The tension was certainly palpable on our row up to the start, but our practice start in front of the Plough was strong and very fast, and we hoped that would put us in a strong position for the real thing. We waited nervously at our station, on the outflow again, and as the four-minute and one-minute guns went off, the rowers prepared themselves to row as hard as they could, while I prepared myself to take the corners as tightly as I could, and to keep the crew motivated and pushing with all their strength.

We were pushed out late to account for the outflow, and it felt like no time at all before the gun went off, and our final day of May Bumps 2017 had begun! Our start was strong, though unfortunately so was Eddie’s, and so was Tit Hall’s. We kept our distance from Eddie’s all the way to First Post Corner, and though they started to make gains around Grassy, a strong Power Ten pushed them further away. We were still staying strong all the way past the Plough, and we got onto the first part of the Reach before Eddie’s finally made contact, and both crews moved to the bank and off the racing line.

Though the result of Saturday’s race was disappointing, the incredible row over of the day before meant that none of us were too disheartened, and the thought of not having got spoons kept us cheery. The crew’s rowing improved hugely with every day of Bumps (and we did the whole of Saturday’s race between rates 35 and a half and 38!), and we were just unlucky in that we had strong crews around us who were just that little bit faster on the day. We’re all nonetheless very proud of our Bumps campaign this year, and hopefully we can bump Eddie’s back next year!

Alice Levin, cox

May Bumps 2017: Day 4 W1 Race Report

It was the final day of Bumps, with a predicted temperature of about 32 degrees. No clouds, no wind, racing early afternoon in the blazing sun. Yikes! Trying to stay courageous, we focused on tactics for the race ahead. After the triumph of the first day, we had two tough row-overs chasing Trinity Hall W1 and being chased by Newnham W2. The previous day we had a very strong row, with every crew rowing their very best, and today could be no different. The aim was simply to get out there and row like we knew how to row, and to stay on Trinity Hall’s tail until they made a mistake.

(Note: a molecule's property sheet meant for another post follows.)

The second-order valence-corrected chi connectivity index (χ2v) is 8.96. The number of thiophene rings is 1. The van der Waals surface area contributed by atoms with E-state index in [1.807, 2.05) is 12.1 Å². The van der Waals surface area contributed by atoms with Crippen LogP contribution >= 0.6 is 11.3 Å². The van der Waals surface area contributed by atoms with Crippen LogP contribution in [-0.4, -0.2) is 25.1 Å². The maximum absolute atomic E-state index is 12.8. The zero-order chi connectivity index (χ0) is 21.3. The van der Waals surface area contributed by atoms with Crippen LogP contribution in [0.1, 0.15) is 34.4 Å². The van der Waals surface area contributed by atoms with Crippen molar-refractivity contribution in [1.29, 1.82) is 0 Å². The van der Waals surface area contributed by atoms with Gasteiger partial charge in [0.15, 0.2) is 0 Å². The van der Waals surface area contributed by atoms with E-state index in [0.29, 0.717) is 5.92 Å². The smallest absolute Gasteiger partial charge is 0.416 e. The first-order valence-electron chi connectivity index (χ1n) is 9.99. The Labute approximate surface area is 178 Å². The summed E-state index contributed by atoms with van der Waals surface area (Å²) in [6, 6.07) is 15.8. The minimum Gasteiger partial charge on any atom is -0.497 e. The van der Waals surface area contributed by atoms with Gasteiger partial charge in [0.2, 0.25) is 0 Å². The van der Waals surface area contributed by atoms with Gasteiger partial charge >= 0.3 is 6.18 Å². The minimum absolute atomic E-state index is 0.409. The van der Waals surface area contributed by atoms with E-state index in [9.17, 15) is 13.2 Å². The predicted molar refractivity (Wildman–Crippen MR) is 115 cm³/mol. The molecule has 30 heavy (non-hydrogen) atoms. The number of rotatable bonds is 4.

Rowing from the marshalling zone, the sun was killing us. Stopping briefly in front of the Murray Edwards alumnae picnic, sympathetic shouts about the heat were encouraging but did little to lighten our burden. For the final ten minutes before the cannon, the crew actually had to get out of the boat and sit in the shade for a bit just to recover some strength. Getting back into the boat, we all tried to focus, thinking that the better we rowed, the sooner we’d be able to get out of the sun. And the cannon went! We started out strong, keeping pace with Trinity Hall, the wind generated from the boat’s speed a refreshing relief. On the corner, however, something didn’t feel quite right. There was a wobble, then another. All of a sudden we passed Trinity Hall! They had bumped Kings W1 ahead of them! And Newnham behind us were really going for it. As we went around Grassy Corner and onto the Plough Reach they were just off our stern, but we wouldn’t let them get us easily. With our remaining strength we kept them where they were for the whole of the Plough Reach, but sadly as we reached Ditton Corner they finally bumped us. We worked hard, but they worked harder!